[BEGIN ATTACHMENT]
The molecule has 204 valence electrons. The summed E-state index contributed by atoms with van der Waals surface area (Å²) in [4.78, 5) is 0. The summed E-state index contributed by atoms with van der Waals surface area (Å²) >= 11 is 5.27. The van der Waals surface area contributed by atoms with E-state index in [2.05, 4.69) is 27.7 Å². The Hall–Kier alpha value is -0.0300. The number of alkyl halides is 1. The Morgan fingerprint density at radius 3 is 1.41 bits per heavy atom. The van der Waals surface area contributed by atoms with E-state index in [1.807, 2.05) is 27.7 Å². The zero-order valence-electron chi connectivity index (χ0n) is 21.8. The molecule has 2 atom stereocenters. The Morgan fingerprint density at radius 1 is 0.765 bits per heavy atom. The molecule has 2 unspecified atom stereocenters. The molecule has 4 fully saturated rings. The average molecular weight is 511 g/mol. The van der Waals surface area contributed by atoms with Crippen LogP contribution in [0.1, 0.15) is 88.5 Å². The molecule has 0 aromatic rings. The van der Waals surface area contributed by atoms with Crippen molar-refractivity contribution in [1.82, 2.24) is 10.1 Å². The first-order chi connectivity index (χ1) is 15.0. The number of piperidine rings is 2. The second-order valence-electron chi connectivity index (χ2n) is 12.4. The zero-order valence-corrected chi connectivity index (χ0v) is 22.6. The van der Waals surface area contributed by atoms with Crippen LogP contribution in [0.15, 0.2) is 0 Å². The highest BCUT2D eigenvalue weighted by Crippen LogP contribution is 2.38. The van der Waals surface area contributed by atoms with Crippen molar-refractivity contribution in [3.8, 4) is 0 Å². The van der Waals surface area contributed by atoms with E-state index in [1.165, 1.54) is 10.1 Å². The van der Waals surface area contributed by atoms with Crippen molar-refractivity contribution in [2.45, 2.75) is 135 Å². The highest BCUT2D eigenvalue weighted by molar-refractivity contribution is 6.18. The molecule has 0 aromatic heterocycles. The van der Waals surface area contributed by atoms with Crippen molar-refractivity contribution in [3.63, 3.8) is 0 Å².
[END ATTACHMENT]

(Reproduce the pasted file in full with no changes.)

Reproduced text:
The molecule has 204 valence electrons. The summed E-state index contributed by atoms with van der Waals surface area (Å²) in [4.78, 5) is 0. The summed E-state index contributed by atoms with van der Waals surface area (Å²) >= 11 is 5.27. The van der Waals surface area contributed by atoms with E-state index in [2.05, 4.69) is 27.7 Å². The Hall–Kier alpha value is -0.0300. The number of alkyl halides is 1. The Morgan fingerprint density at radius 3 is 1.41 bits per heavy atom. The van der Waals surface area contributed by atoms with E-state index in [1.807, 2.05) is 27.7 Å². The zero-order valence-electron chi connectivity index (χ0n) is 21.8. The molecule has 2 atom stereocenters. The Morgan fingerprint density at radius 1 is 0.765 bits per heavy atom. The molecule has 2 unspecified atom stereocenters. The molecule has 4 fully saturated rings. The average molecular weight is 511 g/mol. The van der Waals surface area contributed by atoms with Crippen LogP contribution in [0.1, 0.15) is 88.5 Å². The molecule has 0 aromatic rings. The van der Waals surface area contributed by atoms with Crippen molar-refractivity contribution in [1.82, 2.24) is 10.1 Å². The first-order chi connectivity index (χ1) is 15.0. The number of piperidine rings is 2. The second-order valence-electron chi connectivity index (χ2n) is 12.4. The zero-order valence-corrected chi connectivity index (χ0v) is 22.6. The van der Waals surface area contributed by atoms with Crippen LogP contribution in [0.15, 0.2) is 0 Å². The highest BCUT2D eigenvalue weighted by Crippen LogP contribution is 2.38. The van der Waals surface area contributed by atoms with Crippen molar-refractivity contribution in [3.8, 4) is 0 Å². The van der Waals surface area contributed by atoms with E-state index in [1.165, 1.54) is 10.1 Å². The van der Waals surface area contributed by atoms with Crippen molar-refractivity contribution in [2.45, 2.75) is 135 Å². The highest BCUT2D eigenvalue weighted by molar-refractivity contribution is 6.18. The molecule has 0 aromatic heterocycles. The van der Waals surface area contributed by atoms with Crippen molar-refractivity contribution in [3.63, 3.8) is 0 Å².